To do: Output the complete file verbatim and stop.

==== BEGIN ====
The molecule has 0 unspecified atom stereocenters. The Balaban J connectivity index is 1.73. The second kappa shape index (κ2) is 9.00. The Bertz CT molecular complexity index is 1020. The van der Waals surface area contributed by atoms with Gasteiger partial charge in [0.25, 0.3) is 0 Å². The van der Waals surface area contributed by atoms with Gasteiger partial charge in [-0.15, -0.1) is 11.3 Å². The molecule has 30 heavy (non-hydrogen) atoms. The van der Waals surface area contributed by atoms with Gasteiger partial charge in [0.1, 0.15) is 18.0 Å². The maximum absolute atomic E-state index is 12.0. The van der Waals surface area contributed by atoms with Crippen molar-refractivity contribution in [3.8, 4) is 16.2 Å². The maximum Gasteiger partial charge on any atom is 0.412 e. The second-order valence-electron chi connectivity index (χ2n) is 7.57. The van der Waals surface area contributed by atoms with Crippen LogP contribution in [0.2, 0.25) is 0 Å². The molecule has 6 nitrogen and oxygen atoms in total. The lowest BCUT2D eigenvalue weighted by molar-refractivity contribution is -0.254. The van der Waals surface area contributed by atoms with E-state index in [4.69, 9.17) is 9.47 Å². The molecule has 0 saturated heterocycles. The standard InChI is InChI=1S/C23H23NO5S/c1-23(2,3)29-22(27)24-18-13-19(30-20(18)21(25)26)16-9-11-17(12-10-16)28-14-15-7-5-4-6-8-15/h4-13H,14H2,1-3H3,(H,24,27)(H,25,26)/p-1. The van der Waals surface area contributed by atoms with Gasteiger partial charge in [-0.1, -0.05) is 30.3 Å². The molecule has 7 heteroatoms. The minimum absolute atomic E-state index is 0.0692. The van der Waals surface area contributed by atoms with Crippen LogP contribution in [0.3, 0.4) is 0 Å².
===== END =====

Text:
The molecule has 0 unspecified atom stereocenters. The Balaban J connectivity index is 1.73. The second kappa shape index (κ2) is 9.00. The Bertz CT molecular complexity index is 1020. The van der Waals surface area contributed by atoms with Gasteiger partial charge in [0.25, 0.3) is 0 Å². The van der Waals surface area contributed by atoms with Gasteiger partial charge in [-0.15, -0.1) is 11.3 Å². The molecule has 30 heavy (non-hydrogen) atoms. The van der Waals surface area contributed by atoms with Gasteiger partial charge in [0.1, 0.15) is 18.0 Å². The maximum absolute atomic E-state index is 12.0. The van der Waals surface area contributed by atoms with Crippen molar-refractivity contribution in [3.8, 4) is 16.2 Å². The maximum Gasteiger partial charge on any atom is 0.412 e. The second-order valence-electron chi connectivity index (χ2n) is 7.57. The van der Waals surface area contributed by atoms with Crippen LogP contribution in [0.2, 0.25) is 0 Å². The molecule has 6 nitrogen and oxygen atoms in total. The lowest BCUT2D eigenvalue weighted by molar-refractivity contribution is -0.254. The van der Waals surface area contributed by atoms with E-state index in [4.69, 9.17) is 9.47 Å². The molecule has 0 saturated heterocycles. The standard InChI is InChI=1S/C23H23NO5S/c1-23(2,3)29-22(27)24-18-13-19(30-20(18)21(25)26)16-9-11-17(12-10-16)28-14-15-7-5-4-6-8-15/h4-13H,14H2,1-3H3,(H,24,27)(H,25,26)/p-1. The van der Waals surface area contributed by atoms with Gasteiger partial charge in [-0.1, -0.05) is 30.3 Å². The molecule has 7 heteroatoms. The minimum absolute atomic E-state index is 0.0692. The van der Waals surface area contributed by atoms with Crippen LogP contribution in [0.3, 0.4) is 0 Å².